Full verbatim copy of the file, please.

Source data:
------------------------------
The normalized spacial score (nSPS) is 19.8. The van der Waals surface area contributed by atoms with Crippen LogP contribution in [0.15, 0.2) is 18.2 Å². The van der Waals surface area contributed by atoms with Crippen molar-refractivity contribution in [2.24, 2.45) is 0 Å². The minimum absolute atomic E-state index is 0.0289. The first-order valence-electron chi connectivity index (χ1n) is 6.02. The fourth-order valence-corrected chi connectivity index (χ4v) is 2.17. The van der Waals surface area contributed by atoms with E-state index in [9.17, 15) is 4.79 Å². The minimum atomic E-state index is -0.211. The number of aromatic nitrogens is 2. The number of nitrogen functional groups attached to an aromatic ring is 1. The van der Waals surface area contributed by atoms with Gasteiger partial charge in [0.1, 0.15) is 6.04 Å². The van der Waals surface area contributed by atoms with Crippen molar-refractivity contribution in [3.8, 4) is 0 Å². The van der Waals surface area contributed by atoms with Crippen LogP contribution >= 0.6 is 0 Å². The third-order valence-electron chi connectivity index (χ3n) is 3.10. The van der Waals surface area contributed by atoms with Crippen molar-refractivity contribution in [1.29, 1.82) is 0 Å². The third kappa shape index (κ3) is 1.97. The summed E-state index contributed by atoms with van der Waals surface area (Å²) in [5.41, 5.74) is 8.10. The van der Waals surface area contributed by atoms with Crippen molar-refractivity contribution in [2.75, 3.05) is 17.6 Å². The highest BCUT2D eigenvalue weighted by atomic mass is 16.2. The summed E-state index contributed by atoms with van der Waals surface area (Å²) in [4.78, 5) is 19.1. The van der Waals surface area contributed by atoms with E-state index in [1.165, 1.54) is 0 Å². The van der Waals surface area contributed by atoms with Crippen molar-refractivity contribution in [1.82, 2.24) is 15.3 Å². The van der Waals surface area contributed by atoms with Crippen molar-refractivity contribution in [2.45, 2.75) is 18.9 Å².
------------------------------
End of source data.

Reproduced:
The normalized spacial score (nSPS) is 19.8. The van der Waals surface area contributed by atoms with Crippen LogP contribution in [0.15, 0.2) is 18.2 Å². The van der Waals surface area contributed by atoms with Crippen molar-refractivity contribution in [2.24, 2.45) is 0 Å². The minimum absolute atomic E-state index is 0.0289. The first-order valence-electron chi connectivity index (χ1n) is 6.02. The fourth-order valence-corrected chi connectivity index (χ4v) is 2.17. The van der Waals surface area contributed by atoms with E-state index in [9.17, 15) is 4.79 Å². The minimum atomic E-state index is -0.211. The number of aromatic nitrogens is 2. The number of nitrogen functional groups attached to an aromatic ring is 1. The van der Waals surface area contributed by atoms with Gasteiger partial charge in [0.1, 0.15) is 6.04 Å². The van der Waals surface area contributed by atoms with Crippen molar-refractivity contribution in [3.8, 4) is 0 Å². The van der Waals surface area contributed by atoms with Crippen LogP contribution >= 0.6 is 0 Å². The third-order valence-electron chi connectivity index (χ3n) is 3.10. The van der Waals surface area contributed by atoms with Crippen molar-refractivity contribution in [1.29, 1.82) is 0 Å². The third kappa shape index (κ3) is 1.97. The summed E-state index contributed by atoms with van der Waals surface area (Å²) in [5.41, 5.74) is 8.10. The van der Waals surface area contributed by atoms with Crippen molar-refractivity contribution in [2.75, 3.05) is 17.6 Å². The highest BCUT2D eigenvalue weighted by atomic mass is 16.2. The summed E-state index contributed by atoms with van der Waals surface area (Å²) in [4.78, 5) is 19.1. The van der Waals surface area contributed by atoms with E-state index in [1.165, 1.54) is 0 Å². The van der Waals surface area contributed by atoms with Crippen molar-refractivity contribution in [1.82, 2.24) is 15.3 Å². The van der Waals surface area contributed by atoms with Crippen molar-refractivity contribution in [2.45, 2.75) is 18.9 Å².